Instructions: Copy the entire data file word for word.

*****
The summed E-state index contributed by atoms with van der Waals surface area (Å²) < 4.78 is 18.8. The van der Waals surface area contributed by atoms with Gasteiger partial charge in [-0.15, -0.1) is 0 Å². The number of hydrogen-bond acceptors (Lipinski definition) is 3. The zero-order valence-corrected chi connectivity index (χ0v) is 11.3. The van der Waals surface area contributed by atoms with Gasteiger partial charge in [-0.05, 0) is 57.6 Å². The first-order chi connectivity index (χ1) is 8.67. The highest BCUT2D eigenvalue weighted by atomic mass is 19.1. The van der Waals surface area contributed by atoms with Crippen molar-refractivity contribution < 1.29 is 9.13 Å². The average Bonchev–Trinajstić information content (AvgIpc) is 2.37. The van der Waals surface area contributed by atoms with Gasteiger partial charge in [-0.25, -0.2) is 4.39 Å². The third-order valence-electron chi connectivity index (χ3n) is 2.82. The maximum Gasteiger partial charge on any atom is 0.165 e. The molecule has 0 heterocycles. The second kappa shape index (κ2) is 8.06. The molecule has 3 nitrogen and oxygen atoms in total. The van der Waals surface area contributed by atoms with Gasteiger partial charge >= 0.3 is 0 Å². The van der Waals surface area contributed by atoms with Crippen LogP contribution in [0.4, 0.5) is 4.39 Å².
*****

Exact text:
The summed E-state index contributed by atoms with van der Waals surface area (Å²) < 4.78 is 18.8. The van der Waals surface area contributed by atoms with Gasteiger partial charge in [-0.15, -0.1) is 0 Å². The number of hydrogen-bond acceptors (Lipinski definition) is 3. The zero-order valence-corrected chi connectivity index (χ0v) is 11.3. The van der Waals surface area contributed by atoms with Gasteiger partial charge in [-0.05, 0) is 57.6 Å². The first-order chi connectivity index (χ1) is 8.67. The highest BCUT2D eigenvalue weighted by atomic mass is 19.1. The van der Waals surface area contributed by atoms with Crippen molar-refractivity contribution < 1.29 is 9.13 Å². The average Bonchev–Trinajstić information content (AvgIpc) is 2.37. The van der Waals surface area contributed by atoms with Gasteiger partial charge in [-0.25, -0.2) is 4.39 Å². The third-order valence-electron chi connectivity index (χ3n) is 2.82. The maximum Gasteiger partial charge on any atom is 0.165 e. The molecule has 0 heterocycles. The second kappa shape index (κ2) is 8.06. The molecule has 3 nitrogen and oxygen atoms in total. The van der Waals surface area contributed by atoms with Gasteiger partial charge >= 0.3 is 0 Å². The van der Waals surface area contributed by atoms with Crippen LogP contribution in [0.4, 0.5) is 4.39 Å².